Crescenta valley community assn.:

It's fishing season, according to Crescenta Valley Sheriff's Station Captain David Silversparre. Only those doing the fishing are not searching for sea life, but for unlocked car doors, he explained at the July meeting of the Crescenta Valley Community Assn.

Thieves drive down the street, checking car door handles to see if any have been left unlocked. When they find one, they quickly go through the auto's contents taking anything that appeals to them. Silversparre explained that this type of crime is on the increase and offered advice on how not to become a victim.

“Lock your car doors,” he advised. “You wouldn't leave a 100 dollar bill sitting on the dashboard, so don't leave a trumpet in the back seat, a computer in plain sight or anything else that would attract a thief.” He went on to say that if the community as a whole would consistently lock their car doors, this type of crime would decrease simply because there would not be enough of a pay off for the thieves.

Silversparre was the main speaker at the monthly association meeting, usually held on the fourth Wednesday of the month in the community room of the sheriff's station. Representatives from many of the foothill civic groups gather to present reports of projects that they're working on and to brainstorm on how to collaborate to bring about change in the area.

Foothill development

A hot topic of conversation was the proposed three-story development on the site of Foothill Lumber in the 3400 block of Foothill Boulevard. Dave Meyers of V.O.I.C.E. had created a rendering of how the large, multi-story building would dwarf the existing single-story structures that border the site. Glendale's Design Review Board 2 had held a preliminary hearing earlier that many at the CVCA meeting had attended, including Meyers. “There was not one [public] speaker in favor of the project,” Meyers told the CVCA crowd. At the hearing, the main concerns presented regarding the proposal are the height and scale of the project and the overall architectural design of the new building. “We need to work directly with the developer to guide him,” Meyers suggested.

The attitude shown by design board members, especially of board member Laura Friedman, was also a sore subject with the CVCA group, with some of the members complaining that the concerns raised by La Crescenta citizens fell on deaf ears.

Councilman Frank Quintero and Glendale Mayor John Drayman both attended the CVCA meeting and weighed in on the subject of the DRB 2.

Drayman said he had met with Hassan Haghani, the director of planning for the city of Glendale, earlier in the evening. He reported that Haghani plans on getting public input on the project in the fall. “I was extremely disappointed,” Drayman said of the response of the DRB 2 to public comments about the Foothill Lumber project.

“There has to be compatibility with neighborhoods and surrounding buildings,” Quintero added. He said he would like Haghani to look into standards for Foothill Boulevard in the Glendale portion, perhaps similar if not the same as the standards that are expected to be approved for the unincorporated portion of the area.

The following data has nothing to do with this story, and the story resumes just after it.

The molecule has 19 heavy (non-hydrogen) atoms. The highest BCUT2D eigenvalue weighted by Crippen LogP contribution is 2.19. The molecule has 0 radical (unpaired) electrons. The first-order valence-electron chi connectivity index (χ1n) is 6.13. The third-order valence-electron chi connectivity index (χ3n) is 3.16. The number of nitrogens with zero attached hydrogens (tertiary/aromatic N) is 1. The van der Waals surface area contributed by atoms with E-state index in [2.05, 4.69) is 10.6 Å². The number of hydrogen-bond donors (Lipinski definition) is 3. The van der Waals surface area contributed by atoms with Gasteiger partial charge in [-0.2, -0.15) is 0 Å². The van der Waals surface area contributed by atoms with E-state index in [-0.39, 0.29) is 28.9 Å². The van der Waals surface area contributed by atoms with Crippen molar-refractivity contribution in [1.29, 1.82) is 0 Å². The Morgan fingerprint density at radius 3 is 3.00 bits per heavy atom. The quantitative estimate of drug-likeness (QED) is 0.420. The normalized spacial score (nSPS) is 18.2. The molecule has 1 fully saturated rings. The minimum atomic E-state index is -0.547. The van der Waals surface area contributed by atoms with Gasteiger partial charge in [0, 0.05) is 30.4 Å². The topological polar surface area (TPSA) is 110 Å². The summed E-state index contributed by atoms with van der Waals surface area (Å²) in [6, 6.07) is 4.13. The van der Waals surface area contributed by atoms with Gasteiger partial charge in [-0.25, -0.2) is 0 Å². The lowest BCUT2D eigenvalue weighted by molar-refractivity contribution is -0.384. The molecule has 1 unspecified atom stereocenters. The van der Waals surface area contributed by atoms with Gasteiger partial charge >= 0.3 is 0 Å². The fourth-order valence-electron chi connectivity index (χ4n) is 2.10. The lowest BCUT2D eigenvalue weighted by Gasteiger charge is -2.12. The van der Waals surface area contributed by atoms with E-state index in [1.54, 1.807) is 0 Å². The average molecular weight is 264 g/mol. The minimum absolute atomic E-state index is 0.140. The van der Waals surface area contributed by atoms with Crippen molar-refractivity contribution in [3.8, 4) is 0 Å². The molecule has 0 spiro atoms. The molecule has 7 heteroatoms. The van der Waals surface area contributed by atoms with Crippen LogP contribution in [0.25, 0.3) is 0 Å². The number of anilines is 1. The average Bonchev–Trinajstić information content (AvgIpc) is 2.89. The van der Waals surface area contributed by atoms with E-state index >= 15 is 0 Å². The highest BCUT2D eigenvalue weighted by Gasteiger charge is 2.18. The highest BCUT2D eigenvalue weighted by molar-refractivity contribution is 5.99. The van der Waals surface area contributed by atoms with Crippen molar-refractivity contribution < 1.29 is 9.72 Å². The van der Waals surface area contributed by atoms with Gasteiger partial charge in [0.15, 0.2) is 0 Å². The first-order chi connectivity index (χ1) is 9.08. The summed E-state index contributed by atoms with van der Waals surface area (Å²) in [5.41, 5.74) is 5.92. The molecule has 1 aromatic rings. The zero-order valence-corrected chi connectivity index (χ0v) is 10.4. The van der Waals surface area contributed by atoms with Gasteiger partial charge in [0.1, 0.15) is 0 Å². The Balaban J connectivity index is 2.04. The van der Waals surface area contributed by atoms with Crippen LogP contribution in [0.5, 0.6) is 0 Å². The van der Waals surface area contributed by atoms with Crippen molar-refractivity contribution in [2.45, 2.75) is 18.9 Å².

Canines were also on the CVCA agenda. A representative from C.V. DOGS was wearing one of the new T-shirts the group is selling as a fundraiser.

Members are working toward getting a dog park established in the area. Anyone who wants to learn more can go online to

Park teems with activity

Two Strike Park will be a busy venue this weekend. A dedication of the new water feature at the park is taking place this Saturday, Aug. 2 prior to the Crescenta Valley Town Council's Music & Movie event.

According to Steve Pierce of the Crescenta Valley Town Council, the feature was installed by Pacific Outdoor Living at the direction of Girl Scout Brianne Johnson. The dedication will be at 3 p.m.; the festivities surrounding Music & Movie — which include a rock climbing wall, music by Mike Perry and the screening of Disney's 1961 “The Parent Trap” — begin at 4 p.m.

Oak trees damaged

An update on the fate of area oak trees was also discussed. Reportedly the root systems of oak trees at the site of Sunset Avenue and Foothill Boulevard were damaged by construction workers.

The damage was so severe that the oak trees might not survive, said Sharon Raghavachary. She added that the developer applied for an oak tree permit after damaging the existing trees and that current county ordinances “have no teeth. Nothing happens now when this type of thing happens.”

Mike Lawler, president of the Historical Society of the Crescenta Valley, brought photos of oak trees that were cut back, under city supervision, to accommodate a new building at Montrose and Pennsylvania avenues, which is in the city of Glendale area. After the flap that ensued when a Glendale couple was fined over $300,000 for tree trimming, the city is reluctant to uphold its ordinance and is in the process of redrafting it.

The next scheduled meeting of the C.V. Community Assn. is Aug. 24. To learn more about the CVCA, visit their website at

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